As I write, a headline in the Manchester Evening News shouts Live: Eyes of the football world on Manchester as City take on United in league title shoot-out derby clash.

Some 650 million people across 211 countries are expected to watch the game.

Football is not my passion, but the same ICT capabilities that enable this small miracle of globalisation have now developed sufficiently to enable audiences from London to Sydney to enjoy opera broadcast in high definition from the Met in New York. That's more to my taste.

Here are the capabilities of ICT being commercially exploited by football clubs and opera houses. Not, please note, by ICT vendors who in this case simply operate as underlying service providers.

To anyone familiar with Moore’s Law, this is a totally forecastable development. Reach back two decades and the cost of processing a byte was such that code creators had to be tight-fisted.

A decade later we had sorted the consequence, the Millennium Bug. And were already in the era of increasingly economic layers of metadata feeding the virtualisation revolution.

Today we have massive room for manoeuvre that will continue to increase exponentially for the next two decades at the very least.

Against this background, the time is now ripe, I propose, for a determined drive to disenfranchise the IT industry from its conviction that its role is to drive change, and in its place, enfranchise the wider user community to creatively take the wheel and influence the IT industry to address real user priorities.

The issue I raise here is in line with the latest thinking from the Leading Edge Forum, which sets about analysing what it means for a business to be really driven by marketplace signals, needs and dynamics.

The report’s author, Dave Moschella, has developed his thinking in the context of the client enterprise, but his insights are equally applicable to the contemporary ICT vendor.

We certainly look to the ICT industry to innovate new capabilities.

The danger is that the marketing imperative then takes hold and we have the Next Big Thing. What is the question?

In 2011 the answer was The Cloud; in 2012 it is now Big Data. I exaggerate, but only to a point.

I propose a new patron saint of the ICT industry’s marketing fraternity, the late artist Lucien Freud, who is currently the subject of a major retrospective at the National Portrait Gallery.

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Asked what the purpose of his art was, Freud replied: “First to astonish, then to disturb, then to seduce and then to convince”.

A better charter for today’s marketers of the cloud and of big data I cannot find.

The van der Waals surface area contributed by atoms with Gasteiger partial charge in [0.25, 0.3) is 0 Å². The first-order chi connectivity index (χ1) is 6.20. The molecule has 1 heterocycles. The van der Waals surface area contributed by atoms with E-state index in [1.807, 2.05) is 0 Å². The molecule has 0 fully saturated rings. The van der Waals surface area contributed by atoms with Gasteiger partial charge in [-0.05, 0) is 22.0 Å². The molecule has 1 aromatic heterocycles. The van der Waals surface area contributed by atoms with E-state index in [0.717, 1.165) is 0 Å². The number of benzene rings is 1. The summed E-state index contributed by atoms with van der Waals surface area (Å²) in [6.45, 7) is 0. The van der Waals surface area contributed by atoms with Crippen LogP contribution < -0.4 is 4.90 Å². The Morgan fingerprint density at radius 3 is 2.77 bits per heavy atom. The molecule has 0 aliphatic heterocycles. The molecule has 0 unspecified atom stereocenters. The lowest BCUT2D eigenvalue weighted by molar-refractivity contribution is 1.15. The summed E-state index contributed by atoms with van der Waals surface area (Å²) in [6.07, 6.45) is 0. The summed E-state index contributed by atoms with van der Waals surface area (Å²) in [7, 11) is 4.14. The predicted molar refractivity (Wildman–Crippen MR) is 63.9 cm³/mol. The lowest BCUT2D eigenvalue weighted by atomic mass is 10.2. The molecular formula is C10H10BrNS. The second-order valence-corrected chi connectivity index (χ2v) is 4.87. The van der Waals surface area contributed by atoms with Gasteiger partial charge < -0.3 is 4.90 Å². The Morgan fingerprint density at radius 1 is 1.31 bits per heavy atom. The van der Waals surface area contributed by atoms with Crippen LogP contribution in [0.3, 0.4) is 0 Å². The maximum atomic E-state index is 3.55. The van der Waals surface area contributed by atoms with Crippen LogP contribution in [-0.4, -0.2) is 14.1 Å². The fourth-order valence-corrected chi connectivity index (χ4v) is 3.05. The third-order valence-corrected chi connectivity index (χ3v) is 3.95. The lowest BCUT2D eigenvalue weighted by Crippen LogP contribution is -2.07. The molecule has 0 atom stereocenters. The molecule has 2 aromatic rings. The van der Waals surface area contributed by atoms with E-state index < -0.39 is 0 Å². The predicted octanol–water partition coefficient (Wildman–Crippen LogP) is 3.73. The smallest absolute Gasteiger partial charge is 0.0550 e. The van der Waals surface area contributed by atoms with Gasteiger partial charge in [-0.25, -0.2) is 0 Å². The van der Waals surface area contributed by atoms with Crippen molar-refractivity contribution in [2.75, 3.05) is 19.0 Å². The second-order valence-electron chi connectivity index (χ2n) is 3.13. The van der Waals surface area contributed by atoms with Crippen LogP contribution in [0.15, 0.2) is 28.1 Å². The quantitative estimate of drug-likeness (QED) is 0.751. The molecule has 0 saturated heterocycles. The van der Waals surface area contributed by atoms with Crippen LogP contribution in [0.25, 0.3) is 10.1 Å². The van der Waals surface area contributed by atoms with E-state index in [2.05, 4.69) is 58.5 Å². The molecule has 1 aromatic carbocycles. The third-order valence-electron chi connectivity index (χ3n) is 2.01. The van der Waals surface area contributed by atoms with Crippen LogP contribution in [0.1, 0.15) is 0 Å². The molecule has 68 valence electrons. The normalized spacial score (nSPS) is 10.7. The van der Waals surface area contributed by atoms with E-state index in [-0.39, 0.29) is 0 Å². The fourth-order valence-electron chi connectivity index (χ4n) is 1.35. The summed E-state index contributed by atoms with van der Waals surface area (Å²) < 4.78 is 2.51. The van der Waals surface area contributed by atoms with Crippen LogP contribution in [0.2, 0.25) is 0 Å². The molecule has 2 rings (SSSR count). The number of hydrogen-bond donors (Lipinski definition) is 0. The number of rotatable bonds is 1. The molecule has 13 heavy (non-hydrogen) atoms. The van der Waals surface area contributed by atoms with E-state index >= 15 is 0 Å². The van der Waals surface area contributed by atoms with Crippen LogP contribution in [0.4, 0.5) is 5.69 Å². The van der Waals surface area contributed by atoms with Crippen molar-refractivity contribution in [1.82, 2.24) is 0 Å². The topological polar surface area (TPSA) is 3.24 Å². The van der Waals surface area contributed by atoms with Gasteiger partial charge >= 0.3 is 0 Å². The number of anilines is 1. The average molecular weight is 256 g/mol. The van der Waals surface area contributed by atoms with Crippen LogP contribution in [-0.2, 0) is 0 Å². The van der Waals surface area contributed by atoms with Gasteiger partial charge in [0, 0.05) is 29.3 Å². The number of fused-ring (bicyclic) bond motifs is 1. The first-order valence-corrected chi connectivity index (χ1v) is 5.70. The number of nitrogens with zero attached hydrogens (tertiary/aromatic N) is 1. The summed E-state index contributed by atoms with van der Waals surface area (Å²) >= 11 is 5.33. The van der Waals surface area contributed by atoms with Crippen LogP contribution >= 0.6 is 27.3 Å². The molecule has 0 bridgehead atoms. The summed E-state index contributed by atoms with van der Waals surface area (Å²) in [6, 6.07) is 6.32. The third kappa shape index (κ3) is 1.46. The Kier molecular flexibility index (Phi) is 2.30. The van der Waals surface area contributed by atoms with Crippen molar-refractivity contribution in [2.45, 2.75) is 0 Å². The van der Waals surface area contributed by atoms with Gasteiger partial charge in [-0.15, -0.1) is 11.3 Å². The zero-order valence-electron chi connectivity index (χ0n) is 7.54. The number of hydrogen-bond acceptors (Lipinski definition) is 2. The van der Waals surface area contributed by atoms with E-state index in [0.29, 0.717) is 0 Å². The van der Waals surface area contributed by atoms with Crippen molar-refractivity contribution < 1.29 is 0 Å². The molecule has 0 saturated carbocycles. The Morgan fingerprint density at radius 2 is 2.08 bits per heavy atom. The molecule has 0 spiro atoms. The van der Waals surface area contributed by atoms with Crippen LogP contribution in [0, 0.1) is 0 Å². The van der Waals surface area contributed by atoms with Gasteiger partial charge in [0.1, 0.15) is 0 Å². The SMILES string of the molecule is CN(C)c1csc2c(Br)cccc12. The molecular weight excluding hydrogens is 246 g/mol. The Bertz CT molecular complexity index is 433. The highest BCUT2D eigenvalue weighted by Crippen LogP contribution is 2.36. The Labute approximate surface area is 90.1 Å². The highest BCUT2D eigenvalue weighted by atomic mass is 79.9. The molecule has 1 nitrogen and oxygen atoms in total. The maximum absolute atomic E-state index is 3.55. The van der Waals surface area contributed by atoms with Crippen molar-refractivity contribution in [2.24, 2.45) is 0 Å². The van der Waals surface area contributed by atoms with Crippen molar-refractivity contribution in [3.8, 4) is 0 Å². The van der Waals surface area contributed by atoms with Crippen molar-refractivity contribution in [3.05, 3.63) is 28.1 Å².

There are more constructive alternatives now in play. I recently attended the launch of the Big Data Insight Group’s first report.

This was no marketing drive, but an initiative of Emma Taylor and her business vehicle Nimbus Ninety, whose initial creation, Obis Omni, is devoted to the concept of enabling ‘a free, independent and dedicated business intelligence and corporate performance management community.

Two more such Communities have followed, The Cloud Circle and now the Big Data Insight Group.

All three are growing fast, and I can vouch that they are delivering quality work. The emergence of such communities is a key development.

They work to enfranchise the business user by creating an environment in which the informed user can explore the potential of new capabilities in IT, and guide their development through feedback that alert vendors would be wise to take notice of.

But vendor attitude is vital. I advised a client whose compute operations had hit a serious performance snag.

One key issue was to elucidate the contribution to the performance failures of the vendor whose kit was at the heart of the client’s operations.

This vendor offers its clients a costly premium service, in essence a club, that promises access to the vendor’s current thinking and innovation.

The alternative is to buy the kit as kit on an arm’s-length basis. Here is vendor technology push at work in the raw.

An alternative model?

A discounted pricing structure where the vendor is given full access to clients’ compute operations so it can learn in real time how its kit performs at the sharp end and what innovation will positively impact clients’ operations, as well as a significant pricing premium for clients who deny the vendor access to such vital front-line experiential learning.

Because technology does not drive, it enables. It is the users exploiting the technology that really do the driving.